Deadly Virtues: Love.Honor.Obey. (Movie Review)

Deadly Virtues: Love.Honor.Obey. (Movie Review)

What does it mean to love, honor, and obey someone? Without respect, can there never truly be love and, similarly, is obedience love? Those who have ever questioned the sacrament of marriage are not alone. The dark Drama Deadly Virtues: Love.Honor.Obey. was released to VOD on February 7, 2017 via Artsploitation Films and Raindance Raw Talent, and it just might inspire some interesting discussions.

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Deadly Virtues: Love.Honor.Obey. still

Deadly Virtues: Love.Honor.Obey. was directed by Ate de Jong (Drop Dead Fred 1991, Highway to Hell 1991), and is no simple Home Invasion Thriller. Instead, consider this a marital Drama on steroids. The British film opens with Lingerie-Designer Alison (Megan Maczko: A Hologram for the King 2016, Me and Orson Welles 2008) and Technical Writer Tom (Matt Barber: Downton Abbey TV series, Dracula TV series) in the middle of a shared moment in their marital bed: Tom is violently pursuing his own pleasure while Alison appears indifferent, pained, and annoyed. “Mind if I cut in?” quips surprise guest Aaron (Edward Akrout: Houdini and Doyle TV series, The Borgias TV series), quite possibly the world’s most suave and sensual home-invader.

Almost immediately, it becomes abundantly clear that this is not a typical break-in, in the film sense, that is: instead of robbery and rape, Aaron seems intent upon playing “house” with Alison. Her failure to comply with his demands leads to pain for her husband, who is trussed up and splayed out in the bathtub. When Alison begins to cry over Tom’s screams of pain – he has just had a finger removed with pliers – Aaron quips: “Stop crying. He still has nine left.”

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Deadly Virtues: Love.Honor.Obey. still

What follows is a heady stew of deep, dark questions, and even more sadistic answers. You might not like yourself for enjoying this film. There are scenes of torture; physical and verbal abuse; domestic violence; hints at role-play and fetishism; rope-work worthy of a BDSM feature; and a psychological feast of perversions. There are moments that walk the line of torture porn, reminiscent of films like 2010’s I Spit On Your Grave or 2009’s Last House On the Left. Quite conversely, there are moments of sensuality; and, to go even further out-on-a-limb, remove the torture and you might even have a Lifetime movie. Here is the important thing to note: Deadly Virtues cakes its perspective in shock value. That said, those who cannot handle blood, urine, and vibrators, then please do look elsewhere.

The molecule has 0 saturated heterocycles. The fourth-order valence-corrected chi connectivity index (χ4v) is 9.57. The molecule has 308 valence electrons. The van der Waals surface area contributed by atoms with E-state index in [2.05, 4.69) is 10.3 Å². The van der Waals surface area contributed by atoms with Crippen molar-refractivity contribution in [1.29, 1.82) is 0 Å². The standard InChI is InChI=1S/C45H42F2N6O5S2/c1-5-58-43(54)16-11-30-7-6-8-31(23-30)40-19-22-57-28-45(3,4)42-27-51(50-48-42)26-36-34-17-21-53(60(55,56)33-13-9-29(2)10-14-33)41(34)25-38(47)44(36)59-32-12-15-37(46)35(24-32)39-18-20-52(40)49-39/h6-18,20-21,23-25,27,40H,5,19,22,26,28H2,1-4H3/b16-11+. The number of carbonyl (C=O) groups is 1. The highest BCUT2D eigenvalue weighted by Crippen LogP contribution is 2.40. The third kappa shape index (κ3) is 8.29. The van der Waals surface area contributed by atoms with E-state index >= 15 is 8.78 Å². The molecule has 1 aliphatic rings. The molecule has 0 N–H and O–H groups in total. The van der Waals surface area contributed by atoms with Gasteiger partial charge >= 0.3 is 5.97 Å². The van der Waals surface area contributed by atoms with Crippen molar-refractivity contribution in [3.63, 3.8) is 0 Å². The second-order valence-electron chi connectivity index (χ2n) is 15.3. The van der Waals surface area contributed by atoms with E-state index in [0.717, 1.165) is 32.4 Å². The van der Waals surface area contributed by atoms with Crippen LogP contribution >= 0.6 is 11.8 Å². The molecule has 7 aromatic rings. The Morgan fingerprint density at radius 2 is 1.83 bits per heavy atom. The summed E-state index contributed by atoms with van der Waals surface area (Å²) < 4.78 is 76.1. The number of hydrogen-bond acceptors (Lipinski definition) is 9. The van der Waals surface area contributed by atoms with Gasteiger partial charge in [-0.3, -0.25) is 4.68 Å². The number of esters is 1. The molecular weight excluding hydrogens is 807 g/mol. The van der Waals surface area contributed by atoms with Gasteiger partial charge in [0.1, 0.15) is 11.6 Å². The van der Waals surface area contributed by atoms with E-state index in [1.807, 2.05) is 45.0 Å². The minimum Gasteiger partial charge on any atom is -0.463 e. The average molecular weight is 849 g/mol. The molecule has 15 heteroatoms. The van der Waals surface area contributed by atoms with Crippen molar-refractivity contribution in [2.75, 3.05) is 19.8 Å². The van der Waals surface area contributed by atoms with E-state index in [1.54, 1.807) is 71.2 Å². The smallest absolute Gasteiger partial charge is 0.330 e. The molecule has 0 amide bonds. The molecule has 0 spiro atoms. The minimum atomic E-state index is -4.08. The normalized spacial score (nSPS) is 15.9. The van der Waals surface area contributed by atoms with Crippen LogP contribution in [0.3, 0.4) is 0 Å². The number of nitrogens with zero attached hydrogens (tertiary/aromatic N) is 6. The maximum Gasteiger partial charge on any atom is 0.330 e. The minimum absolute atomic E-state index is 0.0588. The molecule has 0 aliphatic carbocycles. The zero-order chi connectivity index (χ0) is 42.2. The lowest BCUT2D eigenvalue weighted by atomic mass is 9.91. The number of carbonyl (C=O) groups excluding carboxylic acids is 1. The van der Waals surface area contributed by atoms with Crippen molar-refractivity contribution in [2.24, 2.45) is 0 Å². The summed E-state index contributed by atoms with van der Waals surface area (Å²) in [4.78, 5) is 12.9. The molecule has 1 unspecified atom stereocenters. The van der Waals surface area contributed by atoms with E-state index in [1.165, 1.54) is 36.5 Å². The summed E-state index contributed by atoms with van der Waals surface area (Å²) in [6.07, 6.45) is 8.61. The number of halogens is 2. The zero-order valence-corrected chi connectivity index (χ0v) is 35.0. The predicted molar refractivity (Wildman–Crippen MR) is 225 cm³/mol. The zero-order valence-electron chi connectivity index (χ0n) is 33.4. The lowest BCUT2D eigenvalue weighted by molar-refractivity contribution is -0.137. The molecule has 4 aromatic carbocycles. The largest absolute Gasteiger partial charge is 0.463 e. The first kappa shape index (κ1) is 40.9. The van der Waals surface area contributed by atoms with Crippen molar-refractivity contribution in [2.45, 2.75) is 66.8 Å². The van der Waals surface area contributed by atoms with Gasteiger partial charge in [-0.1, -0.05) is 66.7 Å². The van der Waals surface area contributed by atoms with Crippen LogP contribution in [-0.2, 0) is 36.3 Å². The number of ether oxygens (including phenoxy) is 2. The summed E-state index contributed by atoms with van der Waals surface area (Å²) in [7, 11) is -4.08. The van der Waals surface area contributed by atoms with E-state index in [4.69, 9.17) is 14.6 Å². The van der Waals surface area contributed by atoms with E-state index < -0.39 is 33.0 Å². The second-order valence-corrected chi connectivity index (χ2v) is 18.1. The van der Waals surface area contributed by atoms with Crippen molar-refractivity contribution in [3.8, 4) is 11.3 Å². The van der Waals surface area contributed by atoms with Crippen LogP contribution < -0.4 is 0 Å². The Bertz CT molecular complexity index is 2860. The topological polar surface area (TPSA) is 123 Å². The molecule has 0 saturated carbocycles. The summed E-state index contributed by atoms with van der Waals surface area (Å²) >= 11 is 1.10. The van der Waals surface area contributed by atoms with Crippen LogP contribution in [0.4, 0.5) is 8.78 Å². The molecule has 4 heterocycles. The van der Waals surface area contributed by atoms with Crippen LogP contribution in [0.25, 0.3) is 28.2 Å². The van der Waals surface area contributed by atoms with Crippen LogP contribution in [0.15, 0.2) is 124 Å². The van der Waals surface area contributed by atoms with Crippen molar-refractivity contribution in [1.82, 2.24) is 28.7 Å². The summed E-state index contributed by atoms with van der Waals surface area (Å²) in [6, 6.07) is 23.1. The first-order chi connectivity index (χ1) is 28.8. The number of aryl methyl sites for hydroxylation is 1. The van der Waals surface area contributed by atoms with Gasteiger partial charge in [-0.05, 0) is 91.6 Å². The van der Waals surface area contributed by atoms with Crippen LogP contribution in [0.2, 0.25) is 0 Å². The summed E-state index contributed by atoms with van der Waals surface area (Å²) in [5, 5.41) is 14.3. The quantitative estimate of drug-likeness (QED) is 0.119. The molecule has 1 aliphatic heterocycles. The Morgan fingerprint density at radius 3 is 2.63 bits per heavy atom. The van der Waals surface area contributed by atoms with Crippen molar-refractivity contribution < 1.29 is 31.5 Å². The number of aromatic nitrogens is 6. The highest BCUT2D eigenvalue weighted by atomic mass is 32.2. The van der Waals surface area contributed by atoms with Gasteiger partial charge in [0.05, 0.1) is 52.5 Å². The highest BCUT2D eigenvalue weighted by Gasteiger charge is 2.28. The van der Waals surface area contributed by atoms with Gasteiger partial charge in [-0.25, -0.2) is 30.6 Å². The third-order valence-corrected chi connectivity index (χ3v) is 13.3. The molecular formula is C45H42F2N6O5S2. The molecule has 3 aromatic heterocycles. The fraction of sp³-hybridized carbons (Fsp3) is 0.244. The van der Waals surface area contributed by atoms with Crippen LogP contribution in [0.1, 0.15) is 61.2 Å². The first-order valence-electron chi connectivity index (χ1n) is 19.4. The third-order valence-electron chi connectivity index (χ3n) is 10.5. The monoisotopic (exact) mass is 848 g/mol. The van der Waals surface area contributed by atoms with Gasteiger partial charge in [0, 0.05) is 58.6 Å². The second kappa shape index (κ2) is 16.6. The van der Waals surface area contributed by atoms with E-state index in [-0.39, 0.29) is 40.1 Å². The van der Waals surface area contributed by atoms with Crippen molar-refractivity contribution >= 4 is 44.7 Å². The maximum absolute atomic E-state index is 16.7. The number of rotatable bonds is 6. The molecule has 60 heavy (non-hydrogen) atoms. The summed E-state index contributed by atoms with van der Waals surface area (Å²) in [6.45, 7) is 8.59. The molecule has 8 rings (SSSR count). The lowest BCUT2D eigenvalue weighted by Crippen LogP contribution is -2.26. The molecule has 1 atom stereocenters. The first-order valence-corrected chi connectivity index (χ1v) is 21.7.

The twist in Deadly Virtues: Love.Honor.Obey. is pivotal to how viewers analyze the overall message of the film, but Aaron’s dialogue is perhaps the most important key throughout. “Your only chance of survival comes from compliance,” he warns Alison. Perhaps he is speaking beyond the immediate situation and to the bigger picture: Do we, as women, merely comply to survive our relationships? The dialogue throughout is multi-layered, raising more questions than it generally answers. While Aaron’s words are, taken at face value, threatening, they are also prodding, directing, and teaching. “Your devotion makes you pliable,” he enthuses. “That’s a useful quality for a man like me.” While he is, yes, committing a criminal act, he often seems more like a psychologist than a sadistic wannabe-rapist.

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Deadly Virtues: Love.Honor.Obey. still

Filmed in the UK and clocking in at roughly eighty minutes, Deadly Virtues is a commentary on marriage and the traditional marital vows. A tour de force that moves at a frantic pace from moment one, the film is dramatic, lurid, thrilling, sadistic, and shamefully enjoyable – at least for women. For its intensely dark, psychological commentary, CrypticRock gives Deadly Virtues: Love.Honor.Obey 4 out of 5 stars.

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Artsploitation Films

Purchase Deadly Virtues: Love.Honor.Obey.: Amazon | iTunes

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Jeannie Blue
Jeannie Blue
jeanniebluephoto@gmail.com

Jeannie likes to joke that she is little, yellow, blue, and different. She seemingly popped out of her mother's womb with a pen in her hand and has been writing ever since. Many moons ago - in what feels like a separate lifetime - Jean was co-editor of an online music magazine that afforded her great opportunities to interview and photograph some of her favorite bands/musicians: Tommy Lee, Good Charlotte, Warrant, Bring Me The Horizon, My Chemical Romance, Sevendust, New Found Glory, Deftones, Poison, VH-1 "Band On the Run" Flickerstick, an endless list of unsigned locals, and so many others. These days, she can usually be found hiking aimlessly through the woods in her favorite Technicolor sneakers with a Nikon in hand and her rescue dog, Molly, who is a bit hare-brained.

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